Washtenaw Community College student Trevor Clayton was selected as a panelist for the National Intelligent Transportation Systems (ITS) webinar discussion held December 3. Clayton joined peers from four other community colleges throughout the nation to discuss the many transportation fields of study and potential career paths and to impart advice to interested high school students.
Enrolled in the Powertrain Development Technician program within WCC’s Transportation Technologies department, Clayton credits WCC’s instructors and lab equipment for fueling his passions. His goal is to build a career in automotive testing and development.
“The college is constantly staying on top of new procedures and futuristic technologies and providing students with new classes and training, such as the new automotive penetration testing class that deals with the challenges of hacking into newer technologically advanced vehicles,” said Clayton.
“It’s been a huge honor to be selected to represent the school in a national discussion panel. I’m really hoping that I can prove that our programs at WCC are at the cutting edge of the future of transportation and the industries supporting transportation technology,” he said.
Automotive Services Transportation Technologies Department Co-Chair Rocky Roberts has taught Clayton in an ASV 256: Electrical and Electronic Systems class this semester.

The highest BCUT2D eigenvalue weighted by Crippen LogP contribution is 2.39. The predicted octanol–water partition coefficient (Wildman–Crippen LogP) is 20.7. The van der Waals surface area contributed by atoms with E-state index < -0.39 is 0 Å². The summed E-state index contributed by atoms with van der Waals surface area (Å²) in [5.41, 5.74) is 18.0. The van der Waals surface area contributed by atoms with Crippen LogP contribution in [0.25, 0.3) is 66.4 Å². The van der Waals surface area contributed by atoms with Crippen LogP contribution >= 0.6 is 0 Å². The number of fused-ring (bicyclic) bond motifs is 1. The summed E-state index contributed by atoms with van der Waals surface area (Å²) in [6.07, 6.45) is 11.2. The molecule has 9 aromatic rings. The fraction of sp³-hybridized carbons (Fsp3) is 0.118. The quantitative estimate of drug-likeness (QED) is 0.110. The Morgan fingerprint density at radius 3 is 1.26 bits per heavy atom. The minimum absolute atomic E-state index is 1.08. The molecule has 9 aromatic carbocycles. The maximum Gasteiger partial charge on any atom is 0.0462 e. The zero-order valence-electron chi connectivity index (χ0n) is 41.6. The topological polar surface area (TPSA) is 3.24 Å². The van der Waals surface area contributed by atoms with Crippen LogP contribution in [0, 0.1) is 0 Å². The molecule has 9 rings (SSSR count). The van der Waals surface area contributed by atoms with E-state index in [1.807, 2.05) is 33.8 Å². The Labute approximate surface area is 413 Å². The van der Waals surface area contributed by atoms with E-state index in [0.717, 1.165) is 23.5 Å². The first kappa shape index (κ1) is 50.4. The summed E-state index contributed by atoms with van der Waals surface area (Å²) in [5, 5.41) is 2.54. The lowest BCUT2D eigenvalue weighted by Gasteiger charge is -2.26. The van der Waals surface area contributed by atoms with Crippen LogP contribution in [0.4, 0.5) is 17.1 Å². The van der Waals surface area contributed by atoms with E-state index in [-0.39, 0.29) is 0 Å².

“Trevor is particularly passionate and inquisitive about expanding his knowledge and consistently asks meaningful and high-level questions regarding course content. His hunger for education and growth mindset made him a great candidate to be on this panel,” Roberts said.
Clayton’s participation on the national panel was featured in the December issue of the Center for Connect and Automated Transportation (CCAT) newsletter.
WCC is the only community college participating in CCAT, a U.S. Department of Transportation-funded program created at the University of Michigan and which includes WCC, Purdue University, the University of Illinois, the University of Akron and Central State University. The center aims to advance research in the field of transportation safety, mobility and sustainability via connected vehicles, connected infrastructure and autonomous vehicles and has allowed WCC to develop new courses to train technicians, engineers and entrepreneurs who can serve as leaders in the world of mobility.